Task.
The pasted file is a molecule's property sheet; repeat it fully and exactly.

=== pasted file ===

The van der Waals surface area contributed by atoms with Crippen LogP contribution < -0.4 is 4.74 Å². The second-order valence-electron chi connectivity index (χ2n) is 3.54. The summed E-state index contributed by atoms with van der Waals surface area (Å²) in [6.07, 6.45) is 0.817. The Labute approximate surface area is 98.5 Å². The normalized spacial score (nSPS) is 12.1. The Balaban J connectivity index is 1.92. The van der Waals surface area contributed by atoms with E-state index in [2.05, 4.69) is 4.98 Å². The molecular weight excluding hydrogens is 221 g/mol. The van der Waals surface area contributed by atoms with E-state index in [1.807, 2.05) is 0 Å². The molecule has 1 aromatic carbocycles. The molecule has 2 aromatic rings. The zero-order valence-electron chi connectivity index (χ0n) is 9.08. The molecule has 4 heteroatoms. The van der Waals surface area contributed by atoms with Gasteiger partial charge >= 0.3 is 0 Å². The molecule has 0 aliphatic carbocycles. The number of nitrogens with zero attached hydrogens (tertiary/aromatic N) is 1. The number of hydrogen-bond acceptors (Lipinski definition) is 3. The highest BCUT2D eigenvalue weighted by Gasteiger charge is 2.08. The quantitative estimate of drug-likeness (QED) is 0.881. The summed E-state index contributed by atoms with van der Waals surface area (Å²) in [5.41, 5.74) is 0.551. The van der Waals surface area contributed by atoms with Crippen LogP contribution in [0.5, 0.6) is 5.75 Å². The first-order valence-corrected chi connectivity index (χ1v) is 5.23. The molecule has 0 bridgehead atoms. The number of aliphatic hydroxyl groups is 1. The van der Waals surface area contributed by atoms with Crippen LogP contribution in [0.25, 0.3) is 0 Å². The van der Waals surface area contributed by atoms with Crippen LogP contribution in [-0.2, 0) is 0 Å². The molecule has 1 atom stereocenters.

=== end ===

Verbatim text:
The van der Waals surface area contributed by atoms with Crippen LogP contribution < -0.4 is 4.74 Å². The second-order valence-electron chi connectivity index (χ2n) is 3.54. The summed E-state index contributed by atoms with van der Waals surface area (Å²) in [6.07, 6.45) is 0.817. The Labute approximate surface area is 98.5 Å². The normalized spacial score (nSPS) is 12.1. The Balaban J connectivity index is 1.92. The van der Waals surface area contributed by atoms with E-state index in [2.05, 4.69) is 4.98 Å². The molecular weight excluding hydrogens is 221 g/mol. The van der Waals surface area contributed by atoms with E-state index in [1.807, 2.05) is 0 Å². The molecule has 1 aromatic carbocycles. The molecule has 2 aromatic rings. The zero-order valence-electron chi connectivity index (χ0n) is 9.08. The molecule has 4 heteroatoms. The van der Waals surface area contributed by atoms with Gasteiger partial charge >= 0.3 is 0 Å². The molecule has 0 aliphatic carbocycles. The number of nitrogens with zero attached hydrogens (tertiary/aromatic N) is 1. The number of hydrogen-bond acceptors (Lipinski definition) is 3. The highest BCUT2D eigenvalue weighted by Gasteiger charge is 2.08. The quantitative estimate of drug-likeness (QED) is 0.881. The summed E-state index contributed by atoms with van der Waals surface area (Å²) in [5.41, 5.74) is 0.551. The van der Waals surface area contributed by atoms with Crippen LogP contribution in [0.5, 0.6) is 5.75 Å². The first-order valence-corrected chi connectivity index (χ1v) is 5.23. The molecule has 0 bridgehead atoms. The number of aliphatic hydroxyl groups is 1. The van der Waals surface area contributed by atoms with Crippen LogP contribution in [0.25, 0.3) is 0 Å². The van der Waals surface area contributed by atoms with Crippen LogP contribution in [-0.2, 0) is 0 Å². The molecule has 1 atom stereocenters.